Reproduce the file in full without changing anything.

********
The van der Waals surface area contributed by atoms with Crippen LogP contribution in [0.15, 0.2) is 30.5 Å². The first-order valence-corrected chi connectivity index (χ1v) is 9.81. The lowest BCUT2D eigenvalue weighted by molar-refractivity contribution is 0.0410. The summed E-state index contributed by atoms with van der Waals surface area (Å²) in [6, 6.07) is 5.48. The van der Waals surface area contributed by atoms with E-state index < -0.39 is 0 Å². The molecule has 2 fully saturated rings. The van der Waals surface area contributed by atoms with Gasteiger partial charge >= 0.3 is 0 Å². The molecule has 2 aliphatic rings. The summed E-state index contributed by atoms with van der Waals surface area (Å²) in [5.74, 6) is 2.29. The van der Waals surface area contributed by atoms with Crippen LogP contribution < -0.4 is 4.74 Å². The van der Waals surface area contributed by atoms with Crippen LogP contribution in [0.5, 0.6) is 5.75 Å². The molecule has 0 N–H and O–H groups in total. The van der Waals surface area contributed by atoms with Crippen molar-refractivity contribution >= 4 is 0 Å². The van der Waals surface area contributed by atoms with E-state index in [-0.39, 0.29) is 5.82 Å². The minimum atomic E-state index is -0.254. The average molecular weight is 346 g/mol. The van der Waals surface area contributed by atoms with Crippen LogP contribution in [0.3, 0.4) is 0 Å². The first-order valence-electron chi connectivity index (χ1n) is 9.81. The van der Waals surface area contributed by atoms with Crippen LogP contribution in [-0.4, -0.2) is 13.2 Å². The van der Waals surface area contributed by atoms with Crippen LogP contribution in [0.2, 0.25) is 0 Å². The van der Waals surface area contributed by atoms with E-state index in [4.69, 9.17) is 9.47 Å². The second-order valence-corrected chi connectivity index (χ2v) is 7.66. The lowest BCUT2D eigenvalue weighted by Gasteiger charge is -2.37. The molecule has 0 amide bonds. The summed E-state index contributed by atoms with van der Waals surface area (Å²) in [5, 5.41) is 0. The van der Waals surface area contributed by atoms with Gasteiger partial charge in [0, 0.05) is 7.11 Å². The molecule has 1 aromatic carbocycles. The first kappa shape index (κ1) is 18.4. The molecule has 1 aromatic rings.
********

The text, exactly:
The van der Waals surface area contributed by atoms with Crippen LogP contribution in [0.15, 0.2) is 30.5 Å². The first-order valence-corrected chi connectivity index (χ1v) is 9.81. The lowest BCUT2D eigenvalue weighted by molar-refractivity contribution is 0.0410. The summed E-state index contributed by atoms with van der Waals surface area (Å²) in [6, 6.07) is 5.48. The van der Waals surface area contributed by atoms with E-state index < -0.39 is 0 Å². The molecule has 2 fully saturated rings. The van der Waals surface area contributed by atoms with Gasteiger partial charge >= 0.3 is 0 Å². The molecule has 2 aliphatic rings. The summed E-state index contributed by atoms with van der Waals surface area (Å²) in [5.74, 6) is 2.29. The van der Waals surface area contributed by atoms with Crippen LogP contribution < -0.4 is 4.74 Å². The van der Waals surface area contributed by atoms with Crippen LogP contribution in [0.5, 0.6) is 5.75 Å². The molecule has 0 N–H and O–H groups in total. The van der Waals surface area contributed by atoms with Crippen molar-refractivity contribution >= 4 is 0 Å². The van der Waals surface area contributed by atoms with E-state index in [-0.39, 0.29) is 5.82 Å². The minimum atomic E-state index is -0.254. The average molecular weight is 346 g/mol. The van der Waals surface area contributed by atoms with Crippen LogP contribution in [0.3, 0.4) is 0 Å². The first-order valence-electron chi connectivity index (χ1n) is 9.81. The van der Waals surface area contributed by atoms with Crippen LogP contribution in [-0.4, -0.2) is 13.2 Å². The van der Waals surface area contributed by atoms with Crippen LogP contribution in [0.2, 0.25) is 0 Å². The van der Waals surface area contributed by atoms with E-state index in [4.69, 9.17) is 9.47 Å². The second-order valence-corrected chi connectivity index (χ2v) is 7.66. The lowest BCUT2D eigenvalue weighted by Gasteiger charge is -2.37. The molecule has 0 amide bonds. The summed E-state index contributed by atoms with van der Waals surface area (Å²) in [5, 5.41) is 0. The van der Waals surface area contributed by atoms with Gasteiger partial charge in [0, 0.05) is 7.11 Å². The molecule has 1 aromatic carbocycles. The first kappa shape index (κ1) is 18.4. The molecule has 1 aromatic rings.